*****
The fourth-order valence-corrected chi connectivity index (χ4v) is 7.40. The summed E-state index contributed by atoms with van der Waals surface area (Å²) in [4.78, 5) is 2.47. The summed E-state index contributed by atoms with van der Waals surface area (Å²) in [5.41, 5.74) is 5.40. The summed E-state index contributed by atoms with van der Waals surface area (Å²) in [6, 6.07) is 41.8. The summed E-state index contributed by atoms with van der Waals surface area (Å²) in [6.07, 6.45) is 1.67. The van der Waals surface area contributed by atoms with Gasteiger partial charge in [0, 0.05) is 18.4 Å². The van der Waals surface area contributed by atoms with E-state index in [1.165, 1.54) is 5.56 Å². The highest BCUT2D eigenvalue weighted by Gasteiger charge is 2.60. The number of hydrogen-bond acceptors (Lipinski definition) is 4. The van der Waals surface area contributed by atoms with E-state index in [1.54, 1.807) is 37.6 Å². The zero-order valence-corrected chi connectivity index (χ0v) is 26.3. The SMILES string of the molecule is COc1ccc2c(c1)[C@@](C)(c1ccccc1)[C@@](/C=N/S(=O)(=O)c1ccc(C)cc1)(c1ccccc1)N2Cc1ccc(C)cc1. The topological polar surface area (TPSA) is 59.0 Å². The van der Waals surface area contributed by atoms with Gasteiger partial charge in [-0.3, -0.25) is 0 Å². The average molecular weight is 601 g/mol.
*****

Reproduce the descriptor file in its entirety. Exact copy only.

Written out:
The fourth-order valence-corrected chi connectivity index (χ4v) is 7.40. The summed E-state index contributed by atoms with van der Waals surface area (Å²) in [4.78, 5) is 2.47. The summed E-state index contributed by atoms with van der Waals surface area (Å²) in [5.41, 5.74) is 5.40. The summed E-state index contributed by atoms with van der Waals surface area (Å²) in [6, 6.07) is 41.8. The summed E-state index contributed by atoms with van der Waals surface area (Å²) in [6.07, 6.45) is 1.67. The van der Waals surface area contributed by atoms with Gasteiger partial charge in [0, 0.05) is 18.4 Å². The van der Waals surface area contributed by atoms with E-state index in [1.165, 1.54) is 5.56 Å². The highest BCUT2D eigenvalue weighted by Gasteiger charge is 2.60. The number of hydrogen-bond acceptors (Lipinski definition) is 4. The van der Waals surface area contributed by atoms with E-state index in [1.54, 1.807) is 37.6 Å². The zero-order valence-corrected chi connectivity index (χ0v) is 26.3. The SMILES string of the molecule is COc1ccc2c(c1)[C@@](C)(c1ccccc1)[C@@](/C=N/S(=O)(=O)c1ccc(C)cc1)(c1ccccc1)N2Cc1ccc(C)cc1. The topological polar surface area (TPSA) is 59.0 Å². The van der Waals surface area contributed by atoms with Gasteiger partial charge in [-0.3, -0.25) is 0 Å². The average molecular weight is 601 g/mol.